Jazz Vinyl From eBay and Remembering a Score

ShorterAnother slow week of posting for me. Sorry about that. But it’s Monday, a fresh week, a beautiful day and here I am back at my post full of fresh optimism. This week I vow to post at least once every day, starting with: Wayne Shorter, Speak No Evil, Blue Note 4194. This was an original pressing with the NY USA label, the ear and the Van Gelder stamp in the dead wax. Seller describes the record and cover as Ex, which probably translates to VG+ or VG++, based on the more detailed description in the listing. I’d probably grade it VG+ if it was my record. This one sold for $560. This seller had a bunch of other nice listings last week, but this one fetched the highest price. Here are a couple more: Sonny Rollins, The Sound of Sonny, Riverside 241. This was an original deep groove pressing with the white labels. The record was listed as Ex+ and the cover was Ex-. The price was $318.66. Ray Draper Quintet, Tuba Sounds, Prestige 7096. This was an original pressing with the yellow label and New York address. The record was rated Ex- and the cover was listed as VG. No idea why the seller varies the descriptions between Ex and VG. In any case, this one sold for $141.80.

This seller also had a large number of items last week, including:

Bennie Green with Art Farmer, Prestige 7041. This was an original New York yellow-label that looked to be in M- condition for both the record and the cover. It also had a promo stamp on the back cover. It sold for $630, quite high for this particular record. This record represents one of my favorite scores ever. I was shopping in one of the local stores on Long Island, Mr. Cheapo, many years ago. I was at the counter paying for my records. While I was waiting I decided to look in the 25-cent bin they had on the floor. This was always where they put junk that nobody would ever want, not even for a quarter. Imagine my surprise — a copy of this record, Bennie Green with Art Farmer, an original pressing, record in M- condition, cover a little bit shot at VG, with a slight tear. Think it was worth 25 cents? I did, and I left Mr. Cheapo that afternoon with a huge smile on my face.


  • I have a mid 70’s Liberty Speak No Evil, and it sounds pretty darned good to me. I paid 25 dollars for it a few years ago, I have a hard to believing the sonic difference would be worth 500 dollars.

    I realize it’s not juts the sonics but also the hunt for the rarer prize, I am fortunate enough to have a few original Blue Notes, and Sometimes I am disappointed when comparing to a second or third press.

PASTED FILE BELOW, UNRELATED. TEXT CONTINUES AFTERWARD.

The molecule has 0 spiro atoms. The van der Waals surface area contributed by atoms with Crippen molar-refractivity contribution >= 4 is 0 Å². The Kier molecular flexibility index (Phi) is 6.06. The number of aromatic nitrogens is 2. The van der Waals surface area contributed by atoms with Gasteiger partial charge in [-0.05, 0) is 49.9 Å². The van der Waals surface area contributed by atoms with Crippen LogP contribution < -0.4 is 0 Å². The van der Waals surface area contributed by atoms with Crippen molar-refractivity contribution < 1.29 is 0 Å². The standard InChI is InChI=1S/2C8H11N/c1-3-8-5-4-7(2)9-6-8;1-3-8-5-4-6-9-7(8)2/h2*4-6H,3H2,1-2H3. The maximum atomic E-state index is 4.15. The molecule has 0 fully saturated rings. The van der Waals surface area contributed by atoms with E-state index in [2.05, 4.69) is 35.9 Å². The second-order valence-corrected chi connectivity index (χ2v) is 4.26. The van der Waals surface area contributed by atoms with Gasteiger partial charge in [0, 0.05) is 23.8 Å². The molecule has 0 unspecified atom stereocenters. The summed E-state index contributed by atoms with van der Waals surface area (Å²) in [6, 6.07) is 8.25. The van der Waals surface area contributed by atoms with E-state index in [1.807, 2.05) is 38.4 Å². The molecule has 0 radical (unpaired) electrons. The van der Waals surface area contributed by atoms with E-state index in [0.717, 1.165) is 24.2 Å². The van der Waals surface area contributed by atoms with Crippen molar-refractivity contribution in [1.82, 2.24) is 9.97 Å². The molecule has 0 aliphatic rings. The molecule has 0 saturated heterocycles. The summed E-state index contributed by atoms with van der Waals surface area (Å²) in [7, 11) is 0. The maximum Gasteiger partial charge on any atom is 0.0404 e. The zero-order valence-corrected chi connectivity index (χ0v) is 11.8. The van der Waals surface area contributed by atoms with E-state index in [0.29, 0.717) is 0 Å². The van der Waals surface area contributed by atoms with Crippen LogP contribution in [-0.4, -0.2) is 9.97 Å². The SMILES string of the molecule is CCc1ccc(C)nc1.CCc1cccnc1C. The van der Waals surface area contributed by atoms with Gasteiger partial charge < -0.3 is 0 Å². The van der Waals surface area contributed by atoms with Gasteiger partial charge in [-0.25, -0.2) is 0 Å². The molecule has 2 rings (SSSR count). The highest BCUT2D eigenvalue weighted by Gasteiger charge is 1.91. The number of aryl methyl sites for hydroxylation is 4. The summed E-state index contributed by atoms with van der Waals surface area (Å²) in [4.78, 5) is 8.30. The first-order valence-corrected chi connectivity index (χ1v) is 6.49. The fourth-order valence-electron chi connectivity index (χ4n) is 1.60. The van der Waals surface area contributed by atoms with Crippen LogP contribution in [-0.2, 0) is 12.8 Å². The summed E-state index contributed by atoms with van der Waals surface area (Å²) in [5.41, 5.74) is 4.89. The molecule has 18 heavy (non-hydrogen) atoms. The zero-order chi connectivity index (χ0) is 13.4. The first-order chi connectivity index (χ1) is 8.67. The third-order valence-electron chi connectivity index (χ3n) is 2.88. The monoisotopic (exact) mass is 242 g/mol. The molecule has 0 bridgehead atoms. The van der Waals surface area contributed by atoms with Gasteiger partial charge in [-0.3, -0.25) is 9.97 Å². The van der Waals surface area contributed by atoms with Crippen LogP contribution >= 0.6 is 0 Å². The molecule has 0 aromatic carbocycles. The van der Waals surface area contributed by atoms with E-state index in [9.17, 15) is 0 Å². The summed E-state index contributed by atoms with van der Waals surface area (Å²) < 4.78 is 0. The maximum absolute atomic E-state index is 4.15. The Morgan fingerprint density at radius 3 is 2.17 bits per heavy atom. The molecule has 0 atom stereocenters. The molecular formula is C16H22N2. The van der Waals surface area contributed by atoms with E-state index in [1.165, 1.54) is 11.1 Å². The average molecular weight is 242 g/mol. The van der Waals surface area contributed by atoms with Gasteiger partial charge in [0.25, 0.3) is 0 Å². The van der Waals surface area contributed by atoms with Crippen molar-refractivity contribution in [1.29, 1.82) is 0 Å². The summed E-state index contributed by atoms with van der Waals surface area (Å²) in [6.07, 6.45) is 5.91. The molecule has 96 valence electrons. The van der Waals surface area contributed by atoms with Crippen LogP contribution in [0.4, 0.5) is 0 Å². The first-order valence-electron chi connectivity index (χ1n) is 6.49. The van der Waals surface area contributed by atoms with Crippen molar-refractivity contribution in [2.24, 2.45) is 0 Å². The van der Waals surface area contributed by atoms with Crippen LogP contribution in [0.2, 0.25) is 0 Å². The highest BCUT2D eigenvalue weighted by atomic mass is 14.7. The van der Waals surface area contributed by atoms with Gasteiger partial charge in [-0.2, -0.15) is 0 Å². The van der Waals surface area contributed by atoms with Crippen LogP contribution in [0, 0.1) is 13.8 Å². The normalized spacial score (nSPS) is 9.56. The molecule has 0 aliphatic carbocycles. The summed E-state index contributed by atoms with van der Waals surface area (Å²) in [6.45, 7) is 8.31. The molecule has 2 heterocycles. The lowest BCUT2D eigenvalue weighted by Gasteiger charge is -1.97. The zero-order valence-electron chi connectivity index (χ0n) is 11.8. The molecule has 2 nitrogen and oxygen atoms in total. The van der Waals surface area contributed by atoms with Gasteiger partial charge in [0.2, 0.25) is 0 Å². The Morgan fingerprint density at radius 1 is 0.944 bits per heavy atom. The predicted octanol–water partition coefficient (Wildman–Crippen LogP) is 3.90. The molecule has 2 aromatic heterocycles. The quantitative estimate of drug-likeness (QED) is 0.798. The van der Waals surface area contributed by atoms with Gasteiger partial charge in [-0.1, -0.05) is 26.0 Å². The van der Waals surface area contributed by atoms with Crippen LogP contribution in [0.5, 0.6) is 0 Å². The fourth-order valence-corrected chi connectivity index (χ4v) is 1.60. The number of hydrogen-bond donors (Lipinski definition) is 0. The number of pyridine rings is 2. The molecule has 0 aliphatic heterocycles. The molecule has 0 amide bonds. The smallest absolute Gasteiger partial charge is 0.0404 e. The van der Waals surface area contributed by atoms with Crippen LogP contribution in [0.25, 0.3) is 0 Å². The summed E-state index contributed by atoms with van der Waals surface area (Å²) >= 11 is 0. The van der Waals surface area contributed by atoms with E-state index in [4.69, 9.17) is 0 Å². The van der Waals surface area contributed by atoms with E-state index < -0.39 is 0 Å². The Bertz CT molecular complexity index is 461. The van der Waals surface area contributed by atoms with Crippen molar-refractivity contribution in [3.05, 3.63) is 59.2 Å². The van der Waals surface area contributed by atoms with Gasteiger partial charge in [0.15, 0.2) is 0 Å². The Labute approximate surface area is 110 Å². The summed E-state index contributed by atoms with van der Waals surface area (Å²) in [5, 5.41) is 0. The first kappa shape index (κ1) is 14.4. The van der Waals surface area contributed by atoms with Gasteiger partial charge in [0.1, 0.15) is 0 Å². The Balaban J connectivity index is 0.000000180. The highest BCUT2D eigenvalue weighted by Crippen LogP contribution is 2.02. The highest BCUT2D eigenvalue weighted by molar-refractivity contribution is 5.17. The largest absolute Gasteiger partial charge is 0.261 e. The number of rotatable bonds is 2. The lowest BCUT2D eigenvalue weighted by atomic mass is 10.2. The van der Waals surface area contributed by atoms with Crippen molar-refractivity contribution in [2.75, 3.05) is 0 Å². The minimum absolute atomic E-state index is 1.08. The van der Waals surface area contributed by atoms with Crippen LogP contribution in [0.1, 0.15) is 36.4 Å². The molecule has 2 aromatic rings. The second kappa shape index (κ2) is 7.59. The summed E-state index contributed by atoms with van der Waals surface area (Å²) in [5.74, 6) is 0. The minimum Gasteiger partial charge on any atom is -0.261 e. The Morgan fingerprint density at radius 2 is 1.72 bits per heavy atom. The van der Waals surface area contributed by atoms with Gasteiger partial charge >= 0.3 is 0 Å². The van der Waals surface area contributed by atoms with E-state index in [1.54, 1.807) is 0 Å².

Maybe my ear isn’t trained well enough.

  • I know Tom from JRR – great guy, honest seller. However, his grading is a little weird and he’s told me before that I wouldn’t be happy with anything below an EX+ according to his system (and what he knows of my pickiness). EX+ is about a VG++. EX is somewhere around a weak VG+. I bet that Shorter is closer to a strong VG.


    EX cover with a 2 inch split! Aaaaaah uuuummmmmmmmh … that forces a VG- grade anyday. C’mon!
    EX record with 5 swishing sounds and 5 clicks (repeated revolution ticks probably from a scratch or does it matter?) !!!! That forces grade to VG anyday as it’s flawed. Maybe a VG+ depending on amplitude/enjoyment.
    C’mon – buyers of jazz records (or any records) Just knowing this before the bidding, wouldn’t $125 be pushin’ it? Wow. Mine is a French press that sounds nice. Price was right. Would definately love to have an org of this!

    Everytime I win one of these it has GB US patent etchings – Blue or white label. I think I emailed this guy about it and they had ’em (means it is an LA, CA. press for export) Sure puts the $300+ price tag into perspective huh?

  • SOUND LP: @inch split and writing but EX-? VG anyday. C’mon
    Kinda makes you wonder what the EX+ vinyl really is! LOL!

  • That grading scale seems like a way to mislead

  • agree with Z re the vinyl – VG at best – disagree about the split -an otherwise VG++ or better cover with a small split doesn’t deserve to be downgraded more than one level,IMHO

  • zarabeth47,
    The U.S. Pat. # RE 23946 and G.B. Pat. # 713418 stamping found on some early Riverside LPs were a characteristic of Research Craft pressings from the mid-to-late 1950’s to the early ’60’s, nothing to do with export.

  • @Aaron: that’s interesting…I have several “white label” pressings, some on quite heavy vinyl, almost flat egde (without patent numbers), and others on less heavy vinyl, but with with patent numbers. The first ones, without patent numbers, sound much better so I assumed the ones w/patent nrs are later pressings….

  • Hey Wow! You guys actually replied/acknowledged my post! I was starting to feel left out!

  • MikeC: What/which grading scale?

  • Earl: Maybe a + on the cover. That’s why holding it your hand and viewing it would be a better decision breaker huh? Buying by mail can be a pleasure or a curse. Generally a split puts someting in the VG catagory for me but I can see a forced + grade. Maybe. ….. LOL!

  • Aaron:
    According to LondonJazzCollector (a bad name on this website?) Research Craft was owned by Allan Ellsworth and he patented a way to make the record lighter by “reducing record thickness in the groove area combines with frusto-conical shape tapering in the run-off area and label area to create a more flexible record with lower cost..” Also “bye bye DG!!!!!”
    I personally believe it was an alternate way of producing records that were lighter so shipping to the GB was cheaper! Hence EXPORT …. thoughts?

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